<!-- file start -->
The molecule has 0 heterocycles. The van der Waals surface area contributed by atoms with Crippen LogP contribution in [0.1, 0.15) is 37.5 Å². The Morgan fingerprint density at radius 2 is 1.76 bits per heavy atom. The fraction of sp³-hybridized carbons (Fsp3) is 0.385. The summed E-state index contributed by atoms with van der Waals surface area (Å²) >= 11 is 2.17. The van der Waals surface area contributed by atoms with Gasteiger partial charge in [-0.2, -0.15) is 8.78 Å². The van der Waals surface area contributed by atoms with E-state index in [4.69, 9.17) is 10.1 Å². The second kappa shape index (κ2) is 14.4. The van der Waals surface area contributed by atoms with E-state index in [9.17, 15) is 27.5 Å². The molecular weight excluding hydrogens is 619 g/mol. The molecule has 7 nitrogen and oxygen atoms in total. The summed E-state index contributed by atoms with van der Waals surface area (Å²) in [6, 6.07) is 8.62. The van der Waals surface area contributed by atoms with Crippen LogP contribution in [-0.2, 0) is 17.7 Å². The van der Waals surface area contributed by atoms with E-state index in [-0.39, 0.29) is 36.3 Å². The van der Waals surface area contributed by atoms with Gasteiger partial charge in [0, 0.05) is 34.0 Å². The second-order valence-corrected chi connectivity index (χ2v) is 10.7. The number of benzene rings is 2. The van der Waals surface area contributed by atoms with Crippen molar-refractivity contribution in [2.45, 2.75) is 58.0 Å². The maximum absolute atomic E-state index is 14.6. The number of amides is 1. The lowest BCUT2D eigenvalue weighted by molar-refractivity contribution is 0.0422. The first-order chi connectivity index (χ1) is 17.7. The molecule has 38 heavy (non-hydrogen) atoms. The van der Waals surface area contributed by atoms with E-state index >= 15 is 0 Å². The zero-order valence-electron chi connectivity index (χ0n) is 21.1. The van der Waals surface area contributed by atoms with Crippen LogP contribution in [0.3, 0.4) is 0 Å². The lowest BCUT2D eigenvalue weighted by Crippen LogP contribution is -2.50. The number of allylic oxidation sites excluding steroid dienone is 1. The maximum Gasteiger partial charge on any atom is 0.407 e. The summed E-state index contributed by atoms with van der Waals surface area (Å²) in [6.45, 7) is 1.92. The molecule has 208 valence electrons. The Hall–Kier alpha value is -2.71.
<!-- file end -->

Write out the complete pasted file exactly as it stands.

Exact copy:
The molecule has 0 heterocycles. The van der Waals surface area contributed by atoms with Crippen LogP contribution in [0.1, 0.15) is 37.5 Å². The Morgan fingerprint density at radius 2 is 1.76 bits per heavy atom. The fraction of sp³-hybridized carbons (Fsp3) is 0.385. The summed E-state index contributed by atoms with van der Waals surface area (Å²) >= 11 is 2.17. The van der Waals surface area contributed by atoms with Gasteiger partial charge in [-0.2, -0.15) is 8.78 Å². The van der Waals surface area contributed by atoms with E-state index in [4.69, 9.17) is 10.1 Å². The second kappa shape index (κ2) is 14.4. The van der Waals surface area contributed by atoms with E-state index in [9.17, 15) is 27.5 Å². The molecular weight excluding hydrogens is 619 g/mol. The molecule has 7 nitrogen and oxygen atoms in total. The summed E-state index contributed by atoms with van der Waals surface area (Å²) in [6, 6.07) is 8.62. The van der Waals surface area contributed by atoms with Crippen LogP contribution in [-0.2, 0) is 17.7 Å². The van der Waals surface area contributed by atoms with E-state index in [-0.39, 0.29) is 36.3 Å². The van der Waals surface area contributed by atoms with Gasteiger partial charge in [0, 0.05) is 34.0 Å². The second-order valence-corrected chi connectivity index (χ2v) is 10.7. The number of benzene rings is 2. The van der Waals surface area contributed by atoms with Crippen molar-refractivity contribution in [2.45, 2.75) is 58.0 Å². The maximum absolute atomic E-state index is 14.6. The number of amides is 1. The lowest BCUT2D eigenvalue weighted by molar-refractivity contribution is 0.0422. The first-order chi connectivity index (χ1) is 17.7. The molecule has 38 heavy (non-hydrogen) atoms. The van der Waals surface area contributed by atoms with E-state index >= 15 is 0 Å². The zero-order valence-electron chi connectivity index (χ0n) is 21.1. The van der Waals surface area contributed by atoms with Crippen LogP contribution in [0.3, 0.4) is 0 Å². The lowest BCUT2D eigenvalue weighted by Crippen LogP contribution is -2.50. The number of allylic oxidation sites excluding steroid dienone is 1. The maximum Gasteiger partial charge on any atom is 0.407 e. The summed E-state index contributed by atoms with van der Waals surface area (Å²) in [6.45, 7) is 1.92. The molecule has 208 valence electrons. The Hall–Kier alpha value is -2.71.